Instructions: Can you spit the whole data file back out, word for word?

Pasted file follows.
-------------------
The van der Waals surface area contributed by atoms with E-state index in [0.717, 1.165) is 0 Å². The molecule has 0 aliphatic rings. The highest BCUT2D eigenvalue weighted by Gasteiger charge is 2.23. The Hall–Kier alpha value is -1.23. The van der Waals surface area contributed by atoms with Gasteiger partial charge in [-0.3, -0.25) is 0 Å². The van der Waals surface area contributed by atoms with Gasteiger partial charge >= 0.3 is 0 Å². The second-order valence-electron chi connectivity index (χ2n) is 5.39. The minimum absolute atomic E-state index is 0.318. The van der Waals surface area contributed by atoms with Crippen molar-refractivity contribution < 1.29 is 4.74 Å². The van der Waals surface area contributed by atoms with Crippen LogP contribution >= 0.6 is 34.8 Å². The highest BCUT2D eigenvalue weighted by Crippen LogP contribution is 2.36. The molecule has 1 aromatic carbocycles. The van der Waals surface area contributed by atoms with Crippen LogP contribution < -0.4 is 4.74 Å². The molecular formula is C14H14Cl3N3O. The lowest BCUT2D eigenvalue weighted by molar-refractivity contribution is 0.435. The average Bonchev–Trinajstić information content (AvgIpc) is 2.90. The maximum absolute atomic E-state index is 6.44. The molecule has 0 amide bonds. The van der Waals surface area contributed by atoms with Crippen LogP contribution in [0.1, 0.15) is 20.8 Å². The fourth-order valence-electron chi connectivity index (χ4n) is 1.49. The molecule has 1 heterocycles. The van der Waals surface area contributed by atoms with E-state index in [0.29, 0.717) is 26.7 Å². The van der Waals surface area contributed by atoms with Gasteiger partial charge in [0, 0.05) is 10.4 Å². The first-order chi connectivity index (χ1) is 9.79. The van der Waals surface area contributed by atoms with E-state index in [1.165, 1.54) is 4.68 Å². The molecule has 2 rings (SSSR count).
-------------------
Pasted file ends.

The van der Waals surface area contributed by atoms with E-state index in [0.717, 1.165) is 0 Å². The molecule has 0 aliphatic rings. The highest BCUT2D eigenvalue weighted by Gasteiger charge is 2.23. The Hall–Kier alpha value is -1.23. The van der Waals surface area contributed by atoms with Gasteiger partial charge in [-0.3, -0.25) is 0 Å². The van der Waals surface area contributed by atoms with Gasteiger partial charge >= 0.3 is 0 Å². The second-order valence-electron chi connectivity index (χ2n) is 5.39. The minimum absolute atomic E-state index is 0.318. The van der Waals surface area contributed by atoms with Crippen molar-refractivity contribution < 1.29 is 4.74 Å². The van der Waals surface area contributed by atoms with Crippen LogP contribution >= 0.6 is 34.8 Å². The highest BCUT2D eigenvalue weighted by Crippen LogP contribution is 2.36. The molecule has 1 aromatic carbocycles. The van der Waals surface area contributed by atoms with Crippen LogP contribution < -0.4 is 4.74 Å². The molecular formula is C14H14Cl3N3O. The lowest BCUT2D eigenvalue weighted by molar-refractivity contribution is 0.435. The average Bonchev–Trinajstić information content (AvgIpc) is 2.90. The maximum absolute atomic E-state index is 6.44. The molecule has 0 amide bonds. The van der Waals surface area contributed by atoms with Crippen LogP contribution in [0.1, 0.15) is 20.8 Å². The fourth-order valence-electron chi connectivity index (χ4n) is 1.49. The molecule has 1 heterocycles. The van der Waals surface area contributed by atoms with E-state index in [0.29, 0.717) is 26.7 Å². The van der Waals surface area contributed by atoms with Gasteiger partial charge in [0, 0.05) is 10.4 Å². The first-order chi connectivity index (χ1) is 9.79. The van der Waals surface area contributed by atoms with E-state index in [1.165, 1.54) is 4.68 Å². The molecule has 2 rings (SSSR count).